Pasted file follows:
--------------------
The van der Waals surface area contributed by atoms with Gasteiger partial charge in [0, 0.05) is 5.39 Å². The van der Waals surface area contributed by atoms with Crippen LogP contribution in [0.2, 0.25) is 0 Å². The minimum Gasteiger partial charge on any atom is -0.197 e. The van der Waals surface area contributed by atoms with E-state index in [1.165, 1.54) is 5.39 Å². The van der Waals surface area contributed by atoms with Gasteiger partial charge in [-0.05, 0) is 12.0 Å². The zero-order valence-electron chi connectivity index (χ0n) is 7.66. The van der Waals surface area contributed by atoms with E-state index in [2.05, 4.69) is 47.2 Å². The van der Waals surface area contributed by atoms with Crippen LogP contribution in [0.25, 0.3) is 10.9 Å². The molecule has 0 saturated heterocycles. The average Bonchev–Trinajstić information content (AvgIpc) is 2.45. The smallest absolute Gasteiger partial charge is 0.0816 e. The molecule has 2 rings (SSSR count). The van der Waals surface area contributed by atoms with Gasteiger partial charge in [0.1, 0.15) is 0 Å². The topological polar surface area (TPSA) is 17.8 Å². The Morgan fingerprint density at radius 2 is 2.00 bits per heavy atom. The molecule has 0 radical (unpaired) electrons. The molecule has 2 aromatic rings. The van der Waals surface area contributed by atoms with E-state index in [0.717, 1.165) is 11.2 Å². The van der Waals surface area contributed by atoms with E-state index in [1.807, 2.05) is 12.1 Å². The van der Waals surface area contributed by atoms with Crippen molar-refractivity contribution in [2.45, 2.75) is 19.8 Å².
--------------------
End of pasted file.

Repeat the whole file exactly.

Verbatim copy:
The van der Waals surface area contributed by atoms with Gasteiger partial charge in [0, 0.05) is 5.39 Å². The van der Waals surface area contributed by atoms with Crippen LogP contribution in [0.2, 0.25) is 0 Å². The minimum Gasteiger partial charge on any atom is -0.197 e. The van der Waals surface area contributed by atoms with E-state index in [1.165, 1.54) is 5.39 Å². The van der Waals surface area contributed by atoms with Gasteiger partial charge in [-0.05, 0) is 12.0 Å². The zero-order valence-electron chi connectivity index (χ0n) is 7.66. The van der Waals surface area contributed by atoms with E-state index in [2.05, 4.69) is 47.2 Å². The van der Waals surface area contributed by atoms with Crippen LogP contribution in [0.25, 0.3) is 10.9 Å². The molecule has 0 saturated heterocycles. The average Bonchev–Trinajstić information content (AvgIpc) is 2.45. The smallest absolute Gasteiger partial charge is 0.0816 e. The molecule has 2 rings (SSSR count). The van der Waals surface area contributed by atoms with Gasteiger partial charge in [0.1, 0.15) is 0 Å². The topological polar surface area (TPSA) is 17.8 Å². The Morgan fingerprint density at radius 2 is 2.00 bits per heavy atom. The molecule has 0 radical (unpaired) electrons. The molecule has 2 aromatic rings. The van der Waals surface area contributed by atoms with E-state index in [0.717, 1.165) is 11.2 Å². The van der Waals surface area contributed by atoms with E-state index in [1.807, 2.05) is 12.1 Å². The van der Waals surface area contributed by atoms with Crippen molar-refractivity contribution in [2.45, 2.75) is 19.8 Å².